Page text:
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Mantle cell lymphoma progression during ibrutinib treatment leads to poor outcomes

Tuesday, May 17, 2016

Photo of Peter Martin, M.D.Peter Martin, M.D. Patients with mantle cell lymphoma who progressed on ibrutinib have poor outcomes and no effective therapies following ibrutinib treatment, according to results of a retrospective cohort study.

“The first key point is that we observed, fairly consistently in multiple international centers, that people with mantle cell lymphoma that progressed while receiving ibrutinib [Imbruvica, Pharmacyclics] tended to do poorly with post-ibrutinib therapies,” said Peter Martin, M.D.assistant professor of medicine at Weill Cornell Medicine and medical oncologist at NewYork-Presbyterian. “We thought that this was important information both from a patient perspective and a physician perspective, since it might inform decisions, including timing of transplant, post-ibrutinib treatments, end-of-life care and clinical trial design.”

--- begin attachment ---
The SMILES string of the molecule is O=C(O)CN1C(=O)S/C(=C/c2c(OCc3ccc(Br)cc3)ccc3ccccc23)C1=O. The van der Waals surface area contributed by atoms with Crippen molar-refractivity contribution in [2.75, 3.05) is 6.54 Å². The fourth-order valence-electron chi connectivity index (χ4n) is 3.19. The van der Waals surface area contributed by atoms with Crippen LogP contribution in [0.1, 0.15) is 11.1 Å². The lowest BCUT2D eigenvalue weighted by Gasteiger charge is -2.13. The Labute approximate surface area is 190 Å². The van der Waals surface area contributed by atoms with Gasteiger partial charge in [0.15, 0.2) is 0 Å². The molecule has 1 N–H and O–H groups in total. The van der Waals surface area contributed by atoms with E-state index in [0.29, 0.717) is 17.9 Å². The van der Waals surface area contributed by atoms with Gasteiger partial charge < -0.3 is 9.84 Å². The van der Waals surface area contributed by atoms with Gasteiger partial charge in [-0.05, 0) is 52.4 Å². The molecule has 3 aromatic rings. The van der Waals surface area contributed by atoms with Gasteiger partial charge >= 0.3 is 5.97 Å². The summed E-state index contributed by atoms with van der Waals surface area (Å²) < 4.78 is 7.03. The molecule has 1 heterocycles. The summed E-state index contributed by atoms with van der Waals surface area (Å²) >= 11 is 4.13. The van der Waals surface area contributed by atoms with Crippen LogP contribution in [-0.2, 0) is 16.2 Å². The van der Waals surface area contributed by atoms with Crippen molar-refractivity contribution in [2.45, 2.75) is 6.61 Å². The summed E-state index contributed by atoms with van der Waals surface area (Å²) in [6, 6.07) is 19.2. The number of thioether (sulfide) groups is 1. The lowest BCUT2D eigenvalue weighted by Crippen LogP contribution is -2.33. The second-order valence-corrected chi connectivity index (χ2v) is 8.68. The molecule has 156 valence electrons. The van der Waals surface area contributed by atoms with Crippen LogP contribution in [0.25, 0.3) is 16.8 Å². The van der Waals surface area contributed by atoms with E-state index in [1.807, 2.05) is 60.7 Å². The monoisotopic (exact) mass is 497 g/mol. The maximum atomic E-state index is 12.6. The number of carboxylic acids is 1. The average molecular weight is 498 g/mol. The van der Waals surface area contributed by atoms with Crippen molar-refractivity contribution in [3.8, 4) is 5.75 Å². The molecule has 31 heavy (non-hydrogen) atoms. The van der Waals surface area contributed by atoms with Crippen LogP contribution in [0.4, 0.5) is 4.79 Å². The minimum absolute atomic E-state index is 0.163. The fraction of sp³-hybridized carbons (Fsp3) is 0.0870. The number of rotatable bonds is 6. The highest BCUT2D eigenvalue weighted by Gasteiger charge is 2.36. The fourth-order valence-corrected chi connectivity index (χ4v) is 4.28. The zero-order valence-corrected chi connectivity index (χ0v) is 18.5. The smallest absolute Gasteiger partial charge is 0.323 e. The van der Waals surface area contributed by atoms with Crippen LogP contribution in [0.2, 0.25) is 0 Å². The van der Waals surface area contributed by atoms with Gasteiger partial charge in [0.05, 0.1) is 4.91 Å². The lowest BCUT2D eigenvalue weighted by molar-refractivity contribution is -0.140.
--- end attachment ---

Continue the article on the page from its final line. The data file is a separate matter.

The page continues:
Ibrutinib appears very effective in some patients with mantle cell lymphoma, garnering a 68% response rate and a median PFS of 13.9 months in a phase 2 trial. Further, long-term follow-up demonstrated 47% of patients were alive at 2 years and 31% remained progression free.

However, primary resistance to the enzyme inhibitor occurs in about 33% of all patients and acquired resistance is universal.

Because the mechanism for this resistance remains unclear and likely to be multifactorial, Martin and colleagues sought to improve the understanding of patient outcomes and to identify risk factors associated with survival in this setting.

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“I suspect that the factors that make mantle cell lymphoma more aggressive tend to migrate along with the factors that make it resistant to ibrutinib, and that these factors tend to be more common in people that start with more aggressive disease and have received multiple lines of therapy,” Martin said. “We will have an opportunity to pick apart these mysteries with more research looking at ibrutinib used in different combinations and in different lines of therapy.”

This is an excerpt of an article that appeared in HemOnc Today. Read the full story here.